Martha Kahlson

Modification of a Commercially Available MRI Contrast Agent for Novel and Expanded Applications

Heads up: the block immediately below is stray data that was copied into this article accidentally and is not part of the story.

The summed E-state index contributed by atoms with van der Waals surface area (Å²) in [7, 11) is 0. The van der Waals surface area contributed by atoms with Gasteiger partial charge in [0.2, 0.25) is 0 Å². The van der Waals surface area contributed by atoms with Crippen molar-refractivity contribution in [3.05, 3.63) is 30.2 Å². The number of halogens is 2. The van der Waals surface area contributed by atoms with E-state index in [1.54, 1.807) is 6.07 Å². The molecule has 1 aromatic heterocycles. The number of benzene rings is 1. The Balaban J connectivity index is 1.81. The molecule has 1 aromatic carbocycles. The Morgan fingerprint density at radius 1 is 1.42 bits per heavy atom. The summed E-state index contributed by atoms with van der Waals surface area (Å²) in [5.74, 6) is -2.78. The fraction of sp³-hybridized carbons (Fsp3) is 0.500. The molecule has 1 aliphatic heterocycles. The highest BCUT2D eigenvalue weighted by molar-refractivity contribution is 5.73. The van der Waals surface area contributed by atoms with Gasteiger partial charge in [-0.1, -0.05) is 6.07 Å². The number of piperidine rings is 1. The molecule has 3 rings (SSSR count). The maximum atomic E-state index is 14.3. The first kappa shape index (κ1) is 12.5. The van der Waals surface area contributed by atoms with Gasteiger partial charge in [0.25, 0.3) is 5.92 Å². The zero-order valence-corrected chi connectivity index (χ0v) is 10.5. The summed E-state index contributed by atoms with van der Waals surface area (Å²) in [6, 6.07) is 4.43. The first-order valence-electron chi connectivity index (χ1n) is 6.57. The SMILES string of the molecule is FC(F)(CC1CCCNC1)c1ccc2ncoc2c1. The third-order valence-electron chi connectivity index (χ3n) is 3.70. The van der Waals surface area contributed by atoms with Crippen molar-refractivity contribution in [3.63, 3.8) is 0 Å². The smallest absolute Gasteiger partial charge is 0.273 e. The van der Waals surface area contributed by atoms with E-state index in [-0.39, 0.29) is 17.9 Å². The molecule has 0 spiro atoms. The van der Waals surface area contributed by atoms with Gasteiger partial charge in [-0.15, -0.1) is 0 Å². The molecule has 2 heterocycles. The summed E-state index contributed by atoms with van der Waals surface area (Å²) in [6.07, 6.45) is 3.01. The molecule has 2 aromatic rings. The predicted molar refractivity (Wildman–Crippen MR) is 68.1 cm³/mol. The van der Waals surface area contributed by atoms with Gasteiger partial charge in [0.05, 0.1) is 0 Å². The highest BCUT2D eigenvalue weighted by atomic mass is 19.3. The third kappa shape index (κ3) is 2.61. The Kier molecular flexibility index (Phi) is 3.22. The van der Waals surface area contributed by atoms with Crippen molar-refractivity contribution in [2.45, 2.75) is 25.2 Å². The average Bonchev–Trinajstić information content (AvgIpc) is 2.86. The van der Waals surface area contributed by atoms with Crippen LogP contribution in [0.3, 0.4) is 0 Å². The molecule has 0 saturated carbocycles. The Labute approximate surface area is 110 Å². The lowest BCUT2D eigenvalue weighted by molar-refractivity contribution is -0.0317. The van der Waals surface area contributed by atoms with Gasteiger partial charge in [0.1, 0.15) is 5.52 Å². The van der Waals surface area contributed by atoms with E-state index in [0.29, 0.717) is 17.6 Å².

Regenerating tissues and organs cannot survive without new blood vessel growth (neovascularization). Characterizing the extent of this neovascularization with high contrast and accurate visualization is crucial to evaluate organ and tissue function. MRI (magnetic resonance imaging) is a useful, popular, noninvasive tool for visualizing blood vessel systems in live subjects. This imaging method is greatly improved with use of contrast agents, which are designed to target the area or system of interest, and provide improved visualization. To date, however, the only FDA-approved commercially available MRI contrast agents are small molecules that are filtered out of the blood by the kidneys, into the bladder, making imaging of the bladder vascularization impossible. I synthesized a large molecule contrast agent which made MRI contrast-enhanced study of regenerating bladders possible. Additionally, this model contrast agent provided over ten-times the contrast enhancement of its commercially available counterpart.